About Second Nature Yoga Therapy
Second Nature Yoga Therapy is based in Bloomington IN - Indiana, specializing in yoga therapy and comprehensive therapy for women with neurological conditions, recovering from cancer or in treatment, living with a disability or seeking long-term rehabilitation. For more than twenty years we have provided supportive, customized therapy and neurosupportive therapies at the client's residence as well as in clinical and integrative health settings. Rather than symptom-centric, formulaic therapy, clients receive personalized therapy and a person-centric outlook on health and healing.
Second Nature Yoga Therapy & NeuroSupport offers an alternative approach to mainstream therapy, rehabilitation, and chronic pain management, yet the therapies we offer may also complement and support conventional therapies. As such, our in-depth therapies may be integrated into a client's current care and support—or be an alternative resource and means of self-care for those who wish to have a mindful, active role in their overall health and wellbeing.
Compassion. Intention. Learning. Knowledge. Experience. These elements are fundamental to practitioners in any healing tradition. We hope to honor and respect our role as practitioner, therapist, mentor and caregiver through these qualities.
Yoga Therapy in Bloomington & Indianapolis
Yoga Therapy is centered on the individual... You. Regardless of your perceived abilities or inabilities, we would like you to experience the subtle and sometimes dramatic effects of yoga, both in body and sense of wellbeing, by providing not only therapy but a means of self-care which will endure for a lifetime.
The concept of yoga as a therapy is not knew; however, its currently expanding role in healthcare on a global scale requires a bridge connecting the vast tradition of yoga with those who can benefit most, but may be unaware of its scope and adaptability. We are grateful to have studied yoga therapy with Dr. Ganesh Mohan, a yoga therapist and MD trained both in allopathic medicine and in Ayurveda. He learned yoga under the tutelage of his parents, A.G. Mohan and Indra Mohan—direct students of Krishnamacharya, and founders of the Svastha System, a global yoga therapy network emphasizing whole-person wellbeing. The sanskrit word Svastha describes a complete state of balance: being oneself or in one's natural state, and healthy in body and mind.
We are a C-IAYT certified yoga therapist under the standards set by IAYT, the International Association of Yoga Therapists. Although helping others takes us into various settings—clinical, palliative, residential—the core of our yoga therapy is traditional Hatha yoga, grounded in simple yet fundamental principles. The most important of these is that yoga is introspective and experienced differently by each person. Its gentle yet profound effect on the body and mind is something to be observed, felt, internalized, creating awareness at all levels.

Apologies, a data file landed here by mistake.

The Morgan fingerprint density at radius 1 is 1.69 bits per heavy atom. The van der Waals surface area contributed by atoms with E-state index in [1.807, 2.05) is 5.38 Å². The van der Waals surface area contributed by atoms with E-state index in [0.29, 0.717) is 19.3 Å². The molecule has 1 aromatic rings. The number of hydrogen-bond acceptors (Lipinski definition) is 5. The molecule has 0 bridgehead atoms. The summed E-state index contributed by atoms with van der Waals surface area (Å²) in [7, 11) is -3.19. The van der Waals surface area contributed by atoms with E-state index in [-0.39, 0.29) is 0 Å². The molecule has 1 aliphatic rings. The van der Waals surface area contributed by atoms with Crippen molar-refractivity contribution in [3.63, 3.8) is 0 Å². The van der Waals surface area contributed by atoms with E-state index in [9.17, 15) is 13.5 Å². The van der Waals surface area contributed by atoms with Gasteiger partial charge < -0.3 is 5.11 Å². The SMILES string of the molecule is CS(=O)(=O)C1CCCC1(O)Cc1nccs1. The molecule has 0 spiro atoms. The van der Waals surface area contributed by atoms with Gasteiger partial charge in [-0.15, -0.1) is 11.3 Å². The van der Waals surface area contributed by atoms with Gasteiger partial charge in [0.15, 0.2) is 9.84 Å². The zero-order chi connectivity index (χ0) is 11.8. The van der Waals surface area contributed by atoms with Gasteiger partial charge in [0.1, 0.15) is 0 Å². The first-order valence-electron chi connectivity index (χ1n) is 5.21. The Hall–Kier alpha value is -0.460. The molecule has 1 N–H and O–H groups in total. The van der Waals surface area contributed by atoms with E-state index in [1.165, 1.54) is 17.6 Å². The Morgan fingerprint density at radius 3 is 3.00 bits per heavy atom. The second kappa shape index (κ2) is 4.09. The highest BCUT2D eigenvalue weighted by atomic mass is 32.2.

"Women have been yoga practitioners over the ages. But as we applaud their many achievements, we also owe it to them to ensure that Yoga which is meant to bestow us with health and well-being becomes a support in this journey and not a hindrance. Returning to the core, Yoga is not getting on the mat, but getting into the mind." __Indra Mohan
NeuroSupportive Yoga Therapy™ supports clients of all ages with long-term neurological challenges by providing one-on-one therapy with a yoga therapist who has experience with the complexities and ever-changing nuances of neurological conditions—and can adapt, change or modify each session, or as life circumstances and ability change over time. As a practitioner and therapist, we have both personal experience with, and practical knowledge of, neurological conditions. It has been a natural progression to provide yoga therapy for MS as well as movement disorders such as Parkinson's. An often misunderstood term, palliative means to ease or moderate symptoms or a condition, encompassing far more than hospice care. In fact, palliation is something most of us wish for when in pain or suffering unduly, be it physically, mentally or emotionally. Rather than emphasizing dis-ease, palliative care is concerned with a person's wellbeing, quality of life—and living. NeuroPalliative Yoga Therapy™ approaches long-term neurological conditions as a lifelong continuum, with an effort to improve, or sustain, quality of life.
Comprehensive Therapy Programs are a broad-spectrum approach to healing. The body is a whole, not a sum of parts, therefore it is beneficial to employ various therapeutic approaches which address different aspects of recovery, pain, or ill-health. We strive to be instrumental both through our therapies, as well as through a whole-person outlook on healing.
Mindful Mentoring for Women supports women through the practices (non-physical and physical) of yoga, emphasizing stability, self-reliance, and resilience during life's changes and through the various roles a woman may take up during the course of a lifetime. Supporting, laughing, crying, and dying with clients for twenty years has given us a profound appreciation for peoples' resilience despite the ever-changing state we live in as human beings. We are equally respectful of the potential inner depth, strength, and solidity of the human spirit.
Whole Person Nutrition provides nutritional guidance and counseling for wholesome, healthful eating and lifestyle habits, informed nutrition choices in specific conditions such as Parkinson's, autism, and celiac disease, as well as support for emotional eating and disordered eating. For many, food is a source of comfort, and yet, it can also be an addiction. The relationship between food and mental / emotional state has been established by science, yet it is an age-old part of all traditions of medicine: food is medicine! With the mass movement to urbanization across the globe, we have lost awareness of the intrinsic relationship between the body-mind, nature as a sustainer, and the effects of our environment on health and state of mind.